Tektronix this week announced the release of their AWG70000B series of arbitrary waveform generators. Featuring two different models, the new series provides rapid-change capabilities to signal sequences with the goal of allowing engineers to quickly test a wide range of signals.
The AWG7000B Series. Image courtesy Tektronics.
The new series builds upon their previously-released AWG5200 models, adding higher-end features and capabilities designed for testing more complex applications.
Simulation and Real-World Testing
It's possible, when performing test and measurement, to use your computer as an arbitrary waveform generator or even to build your own function generator. But there are applications that require specialized equipment for more robust testing, as they will experience many different signals that change rapidly in real-world use cases, and need to have these conditions simulated in real time.
The AWG70000B series is designed for testing in these chaotic and unpredictable conditions, with the ability to quickly move through a large number of signal tests. It is focused on use cases like wireless communications systems and electronic warfare, with the capacity to expand into RF, radar, and other applications.
Doubled Memory and Advanced Features
To accomplish simulation of real-world conditions for these complex applications, Tektronix has incorporated several important features into the AWG70000B series. With the Streaming Waveform ID, designers have access to 16,383 sequence steps through an ethernet interface for cycling quickly through different simulations. The units also can switch modulation types easily for wireless communications testing, and have an available waveform memory of 32 Gigasamples, doubling the capacity of the AWG5200.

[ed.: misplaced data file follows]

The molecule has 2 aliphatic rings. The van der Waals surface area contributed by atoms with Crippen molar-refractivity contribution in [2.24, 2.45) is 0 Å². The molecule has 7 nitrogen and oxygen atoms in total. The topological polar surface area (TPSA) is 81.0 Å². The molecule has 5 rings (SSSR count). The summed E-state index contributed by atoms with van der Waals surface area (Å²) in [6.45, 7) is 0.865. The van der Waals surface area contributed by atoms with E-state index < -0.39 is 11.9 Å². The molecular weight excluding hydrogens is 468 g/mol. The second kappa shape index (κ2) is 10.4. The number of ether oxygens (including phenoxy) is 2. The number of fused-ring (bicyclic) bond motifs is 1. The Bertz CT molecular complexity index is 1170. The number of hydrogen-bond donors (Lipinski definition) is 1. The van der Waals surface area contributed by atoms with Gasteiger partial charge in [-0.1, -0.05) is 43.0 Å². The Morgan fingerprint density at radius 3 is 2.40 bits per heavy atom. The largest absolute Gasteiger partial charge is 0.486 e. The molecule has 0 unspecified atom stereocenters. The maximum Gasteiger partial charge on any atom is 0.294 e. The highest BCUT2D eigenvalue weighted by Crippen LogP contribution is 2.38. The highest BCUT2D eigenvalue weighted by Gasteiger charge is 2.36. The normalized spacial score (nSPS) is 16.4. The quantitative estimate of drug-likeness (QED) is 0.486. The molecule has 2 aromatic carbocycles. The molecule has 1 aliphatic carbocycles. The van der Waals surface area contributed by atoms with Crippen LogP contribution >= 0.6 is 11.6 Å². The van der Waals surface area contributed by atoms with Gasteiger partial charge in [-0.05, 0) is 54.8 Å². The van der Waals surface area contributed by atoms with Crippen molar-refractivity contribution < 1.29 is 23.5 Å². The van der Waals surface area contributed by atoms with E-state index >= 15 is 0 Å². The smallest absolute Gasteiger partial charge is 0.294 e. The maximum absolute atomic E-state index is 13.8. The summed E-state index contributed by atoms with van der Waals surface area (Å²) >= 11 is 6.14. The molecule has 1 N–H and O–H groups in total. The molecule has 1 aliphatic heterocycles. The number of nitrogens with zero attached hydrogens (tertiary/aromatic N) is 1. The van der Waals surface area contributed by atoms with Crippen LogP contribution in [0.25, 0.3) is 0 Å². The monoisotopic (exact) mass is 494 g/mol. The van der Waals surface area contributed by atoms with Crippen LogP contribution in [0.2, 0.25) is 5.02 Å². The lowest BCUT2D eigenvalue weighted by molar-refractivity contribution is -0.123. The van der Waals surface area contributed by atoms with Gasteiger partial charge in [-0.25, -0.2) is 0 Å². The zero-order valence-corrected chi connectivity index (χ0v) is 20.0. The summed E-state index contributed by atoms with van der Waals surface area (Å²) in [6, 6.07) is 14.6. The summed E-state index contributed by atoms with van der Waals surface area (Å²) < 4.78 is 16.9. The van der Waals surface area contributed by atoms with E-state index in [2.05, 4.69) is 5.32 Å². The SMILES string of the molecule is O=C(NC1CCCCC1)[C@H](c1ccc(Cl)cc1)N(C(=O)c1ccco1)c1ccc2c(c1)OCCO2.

The back of the AWG7000B series, showing available connections. Image courtesy Tektronix.
The AWG70000B series is controlled using the PC-based SourceXpress software, with which engineers can control multiple AWGs as well as create additional signals. The SourceXpress software also has a library of support plug-ins, providing capabilities for waveform creation aimed at more specific applications like radar and RF.
In addition, for applications that must comply with government or corporate IT security requirements, the series has support for Microsoft Windows 10. Other notable features include 10-bit vertical resolution, a spurious-free dynamic range (SFDR) of up to -80dBc, and up to 50 GSamples/s.
What's your experience with arbitrary waveform generators? What do you look for in test and measurement equipment? Let us know in the comments below.